I apologize for almost a month of missed blog posts but I have launched a new firm Lansing Street Advisors. The blog suffered in the short-term transition but we are planning a comeback that is stronger than ever. Please enjoy today’s post and the daily should be back in your inbox starting Monday but most important there is much more to come around Lansing Street Advisors. Thanks for reading and hope your families are healthy.
1. The Monopolies of Our Time…The Super 6 Stocks
Jeff Gudlach DoubleLine.
Take these six stocks out of the market and the USA has returns similar to the rest of the world over the last five years! That’s the story of the stock market in a nutshell.
#doubleline #gundlach #investing #wealthmanagement #fang #faang #covid19 #covid #stocks
David DeWitt, CFP DeWitt Capital Management, Author & Expert in MLPs Dtdewitt@dewittcm.com 610.975.4435
2. Josh Brown Ten reasons the “second wave” hasn’t spooked the markets (yet)
Posted June 11, 2020 by Joshua M Brown
In the state of Texas, hospitalizations for the virus are up 42% since Memorial Day. The state of Arizona just issued a warning that they’re getting close to full capacity in their hospitals. Many states that have reopened are experiencing surges of cases and deaths, along similar trajectories of the spikes seen in the early days for New York, New Jersey, California, Michigan, etc.
And while this uptick in cases hits dozens of states, the S&P 500 grinds ever higher, led by the now-expected large cap growth rally. This is also being accompanied by a surge in corporate credit enthusiasm along with a three-ring circus of speculative feats, penny stock freak shows and momentum magic acts.
Why isn’t the market spooked by what some are describing as the virus’s “second wave”?
I have a few reasons I’ve listed. I may not know much about virology, epidemiology or public health, but I know a lot about people and investor attitudes, so here is my best attempt to understand it:
1. We did this already. It’s easy to scare investors. It’s harder to keep them scared. There’s a lot of regret from investors who sold toward the bottom as stocks recovered right in their faces just weeks later. There is an unwillingness to have the same thing happen again, to the same people, so the hesitance to swing back to cash on virus headlines is high. The White House has stopped talking about this subject. Let’s assume half of the investor class takes its cues from the President because of party affiliation and decides to ignore it too. Maybe more than half.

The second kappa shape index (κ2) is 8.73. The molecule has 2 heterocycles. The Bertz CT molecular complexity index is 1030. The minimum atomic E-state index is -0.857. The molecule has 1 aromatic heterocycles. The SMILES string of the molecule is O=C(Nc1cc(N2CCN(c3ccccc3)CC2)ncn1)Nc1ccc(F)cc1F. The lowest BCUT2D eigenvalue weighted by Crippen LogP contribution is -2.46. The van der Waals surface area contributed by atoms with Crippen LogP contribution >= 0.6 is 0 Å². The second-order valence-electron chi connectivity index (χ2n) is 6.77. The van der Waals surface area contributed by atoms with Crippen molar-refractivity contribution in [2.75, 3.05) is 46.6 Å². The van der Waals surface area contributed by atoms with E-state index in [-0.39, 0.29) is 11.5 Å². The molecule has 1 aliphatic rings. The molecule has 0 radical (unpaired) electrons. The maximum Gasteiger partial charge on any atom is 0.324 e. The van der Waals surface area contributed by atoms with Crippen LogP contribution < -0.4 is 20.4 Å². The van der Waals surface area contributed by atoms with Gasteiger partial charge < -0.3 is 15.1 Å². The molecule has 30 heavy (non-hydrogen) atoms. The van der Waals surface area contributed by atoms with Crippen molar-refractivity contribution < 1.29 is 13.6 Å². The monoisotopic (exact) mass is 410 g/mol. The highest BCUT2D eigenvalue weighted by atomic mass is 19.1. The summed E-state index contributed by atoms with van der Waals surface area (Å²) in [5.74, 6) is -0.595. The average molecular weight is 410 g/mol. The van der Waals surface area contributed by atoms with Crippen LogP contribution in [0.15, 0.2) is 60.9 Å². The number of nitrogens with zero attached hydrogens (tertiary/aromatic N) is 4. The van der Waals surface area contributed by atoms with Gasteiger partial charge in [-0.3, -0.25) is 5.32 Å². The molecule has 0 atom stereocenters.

2. The Fed is literally telling us, in word and in deed, that they believe the best way to satisfy their dual mandate of price stability and full employment is to continue to purchase tens of billions worth of securities every month, from corporate bonds to Treasurys. They are not going away. They are saying they are not going away. The message has gotten through. And as they buy low risk assets from the holders, those holders turn around and put that cash into higher risk assets. The Fed takes your place in the money markets while you run off and join Ringling Brothers.
3. We are better equipped to handle new cases. Think about how much medical professionals, EMTs, nurses, doctors and hospitals have learned since February. There’s no way we’ll be as overwhelmed on a patient by patient basis as we were in New York this winter. Right?
4. Nursing homes. Everyone I talk to points out the statistic of how many of the deaths occurred in nursing homes versus outside of them. The last person to relay a stat to me said 30%. The person before that said 25%. Who knows what data they’re quoting, from what date and from what place? It’s just what they believe – that infections among the most vulnerable populations made the virus look much more deadly than it is. I know this is very controversial, and I’m not saying it’s true – I think this is just what people feel now. So they are less afraid for their lives, and acting that way with their investment portfolios.